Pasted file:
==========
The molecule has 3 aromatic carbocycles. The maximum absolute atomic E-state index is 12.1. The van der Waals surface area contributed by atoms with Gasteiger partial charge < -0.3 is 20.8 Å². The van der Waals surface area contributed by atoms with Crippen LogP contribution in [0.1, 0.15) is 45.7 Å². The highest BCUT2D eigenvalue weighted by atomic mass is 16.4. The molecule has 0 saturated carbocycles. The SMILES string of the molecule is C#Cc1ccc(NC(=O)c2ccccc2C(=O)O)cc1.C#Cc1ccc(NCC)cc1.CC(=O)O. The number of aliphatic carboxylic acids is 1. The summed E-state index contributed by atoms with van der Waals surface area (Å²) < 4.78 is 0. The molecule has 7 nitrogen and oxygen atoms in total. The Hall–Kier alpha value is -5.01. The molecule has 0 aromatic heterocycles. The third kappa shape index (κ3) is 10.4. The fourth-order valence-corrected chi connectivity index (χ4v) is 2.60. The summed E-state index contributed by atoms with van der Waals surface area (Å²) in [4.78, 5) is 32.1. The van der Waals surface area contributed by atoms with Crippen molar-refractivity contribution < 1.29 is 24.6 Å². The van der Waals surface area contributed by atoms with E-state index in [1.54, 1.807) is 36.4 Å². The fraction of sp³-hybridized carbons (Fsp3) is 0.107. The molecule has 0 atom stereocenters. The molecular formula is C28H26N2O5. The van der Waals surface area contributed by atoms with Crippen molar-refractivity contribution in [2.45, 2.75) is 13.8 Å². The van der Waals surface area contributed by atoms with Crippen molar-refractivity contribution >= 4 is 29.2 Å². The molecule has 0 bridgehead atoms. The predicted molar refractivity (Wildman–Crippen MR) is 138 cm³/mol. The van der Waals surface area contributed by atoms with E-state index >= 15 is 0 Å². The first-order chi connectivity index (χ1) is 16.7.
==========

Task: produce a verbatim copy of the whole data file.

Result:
The molecule has 3 aromatic carbocycles. The maximum absolute atomic E-state index is 12.1. The van der Waals surface area contributed by atoms with Gasteiger partial charge < -0.3 is 20.8 Å². The van der Waals surface area contributed by atoms with Crippen LogP contribution in [0.1, 0.15) is 45.7 Å². The highest BCUT2D eigenvalue weighted by atomic mass is 16.4. The molecule has 0 saturated carbocycles. The SMILES string of the molecule is C#Cc1ccc(NC(=O)c2ccccc2C(=O)O)cc1.C#Cc1ccc(NCC)cc1.CC(=O)O. The number of aliphatic carboxylic acids is 1. The summed E-state index contributed by atoms with van der Waals surface area (Å²) < 4.78 is 0. The molecule has 7 nitrogen and oxygen atoms in total. The Hall–Kier alpha value is -5.01. The molecule has 0 aromatic heterocycles. The third kappa shape index (κ3) is 10.4. The fourth-order valence-corrected chi connectivity index (χ4v) is 2.60. The summed E-state index contributed by atoms with van der Waals surface area (Å²) in [4.78, 5) is 32.1. The van der Waals surface area contributed by atoms with Crippen molar-refractivity contribution < 1.29 is 24.6 Å². The van der Waals surface area contributed by atoms with E-state index in [1.54, 1.807) is 36.4 Å². The fraction of sp³-hybridized carbons (Fsp3) is 0.107. The molecule has 0 atom stereocenters. The molecular formula is C28H26N2O5. The van der Waals surface area contributed by atoms with Crippen molar-refractivity contribution in [2.45, 2.75) is 13.8 Å². The van der Waals surface area contributed by atoms with Crippen molar-refractivity contribution >= 4 is 29.2 Å². The molecule has 0 bridgehead atoms. The predicted molar refractivity (Wildman–Crippen MR) is 138 cm³/mol. The van der Waals surface area contributed by atoms with E-state index >= 15 is 0 Å². The first-order chi connectivity index (χ1) is 16.7.